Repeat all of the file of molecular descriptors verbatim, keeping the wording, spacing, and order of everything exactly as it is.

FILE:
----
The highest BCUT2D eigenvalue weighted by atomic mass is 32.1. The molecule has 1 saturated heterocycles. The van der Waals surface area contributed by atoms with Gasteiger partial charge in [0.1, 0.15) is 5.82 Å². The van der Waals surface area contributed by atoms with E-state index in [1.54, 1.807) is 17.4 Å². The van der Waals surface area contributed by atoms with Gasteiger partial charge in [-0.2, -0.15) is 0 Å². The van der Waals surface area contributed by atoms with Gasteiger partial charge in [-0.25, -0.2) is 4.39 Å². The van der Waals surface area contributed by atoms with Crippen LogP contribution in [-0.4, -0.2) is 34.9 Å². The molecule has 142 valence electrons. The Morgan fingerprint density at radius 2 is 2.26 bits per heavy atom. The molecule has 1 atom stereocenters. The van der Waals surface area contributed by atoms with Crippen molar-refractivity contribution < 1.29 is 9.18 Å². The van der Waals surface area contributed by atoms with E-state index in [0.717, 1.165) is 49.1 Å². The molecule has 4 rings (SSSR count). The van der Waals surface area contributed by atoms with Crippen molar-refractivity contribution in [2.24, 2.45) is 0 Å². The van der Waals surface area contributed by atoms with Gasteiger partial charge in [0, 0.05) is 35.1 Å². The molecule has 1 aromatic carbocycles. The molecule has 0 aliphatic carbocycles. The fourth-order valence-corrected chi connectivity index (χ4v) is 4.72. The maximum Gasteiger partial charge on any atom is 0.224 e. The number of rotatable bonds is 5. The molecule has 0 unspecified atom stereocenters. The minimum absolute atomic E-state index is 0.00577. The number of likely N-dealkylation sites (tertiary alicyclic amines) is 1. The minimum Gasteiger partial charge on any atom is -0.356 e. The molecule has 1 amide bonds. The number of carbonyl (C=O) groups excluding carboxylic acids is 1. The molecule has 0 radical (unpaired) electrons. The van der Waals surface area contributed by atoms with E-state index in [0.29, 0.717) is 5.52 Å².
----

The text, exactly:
The highest BCUT2D eigenvalue weighted by atomic mass is 32.1. The molecule has 1 saturated heterocycles. The van der Waals surface area contributed by atoms with Gasteiger partial charge in [0.1, 0.15) is 5.82 Å². The van der Waals surface area contributed by atoms with E-state index in [1.54, 1.807) is 17.4 Å². The van der Waals surface area contributed by atoms with Gasteiger partial charge in [-0.2, -0.15) is 0 Å². The van der Waals surface area contributed by atoms with Gasteiger partial charge in [-0.25, -0.2) is 4.39 Å². The van der Waals surface area contributed by atoms with Crippen LogP contribution in [-0.4, -0.2) is 34.9 Å². The molecule has 142 valence electrons. The Morgan fingerprint density at radius 2 is 2.26 bits per heavy atom. The molecule has 1 atom stereocenters. The van der Waals surface area contributed by atoms with Crippen molar-refractivity contribution < 1.29 is 9.18 Å². The van der Waals surface area contributed by atoms with E-state index in [0.717, 1.165) is 49.1 Å². The molecule has 4 rings (SSSR count). The van der Waals surface area contributed by atoms with Crippen molar-refractivity contribution in [2.24, 2.45) is 0 Å². The van der Waals surface area contributed by atoms with Gasteiger partial charge in [0, 0.05) is 35.1 Å². The molecule has 1 aromatic carbocycles. The molecule has 0 aliphatic carbocycles. The fourth-order valence-corrected chi connectivity index (χ4v) is 4.72. The maximum Gasteiger partial charge on any atom is 0.224 e. The number of rotatable bonds is 5. The molecule has 0 unspecified atom stereocenters. The minimum absolute atomic E-state index is 0.00577. The number of likely N-dealkylation sites (tertiary alicyclic amines) is 1. The minimum Gasteiger partial charge on any atom is -0.356 e. The molecule has 1 amide bonds. The number of carbonyl (C=O) groups excluding carboxylic acids is 1. The molecule has 0 radical (unpaired) electrons. The van der Waals surface area contributed by atoms with E-state index in [0.29, 0.717) is 5.52 Å².